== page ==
v

CHAPTER 4: ANALYSIS OF FINDINGS.......................................................................66 Introduction........................................................................................................................66 Situational Overview.........................................................................................................67 Research Question 1..........................................................................................................68 Research Question 2..........................................................................................................72 Comparable Statistical Hypothesis Tests...........................................................................80 Research Question 3..........................................................................................................91 Summary............................................................................................................................97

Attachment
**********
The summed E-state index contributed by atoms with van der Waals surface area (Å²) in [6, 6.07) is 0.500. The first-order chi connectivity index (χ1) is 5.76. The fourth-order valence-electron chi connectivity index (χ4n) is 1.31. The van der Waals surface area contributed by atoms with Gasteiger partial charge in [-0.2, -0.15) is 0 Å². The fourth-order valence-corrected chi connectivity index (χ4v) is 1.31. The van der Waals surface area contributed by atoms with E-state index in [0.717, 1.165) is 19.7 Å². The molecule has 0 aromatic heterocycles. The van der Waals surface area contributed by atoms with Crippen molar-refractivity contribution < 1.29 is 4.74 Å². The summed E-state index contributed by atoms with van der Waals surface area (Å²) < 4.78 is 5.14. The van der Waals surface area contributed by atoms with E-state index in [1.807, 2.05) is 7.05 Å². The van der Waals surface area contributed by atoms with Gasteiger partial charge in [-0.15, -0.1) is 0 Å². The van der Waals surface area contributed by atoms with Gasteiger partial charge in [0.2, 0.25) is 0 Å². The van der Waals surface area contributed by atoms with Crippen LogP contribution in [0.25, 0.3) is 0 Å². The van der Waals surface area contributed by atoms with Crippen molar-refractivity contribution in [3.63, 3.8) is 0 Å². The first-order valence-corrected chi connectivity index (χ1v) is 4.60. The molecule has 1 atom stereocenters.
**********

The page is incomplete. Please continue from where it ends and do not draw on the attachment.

CHAPTER 5: SUMMARY, CONCLUSIONS, AND RECOMMENDATIONS.............98 Introduction........................................................................................................................98 Summary of the Study.......................................................................................................98 Conclusions of the Study.................................................................................................101 Implications of the Study.................................................................................................105 Recommendations for Future Research...........................................................................109 Summary..........................................................................................................................110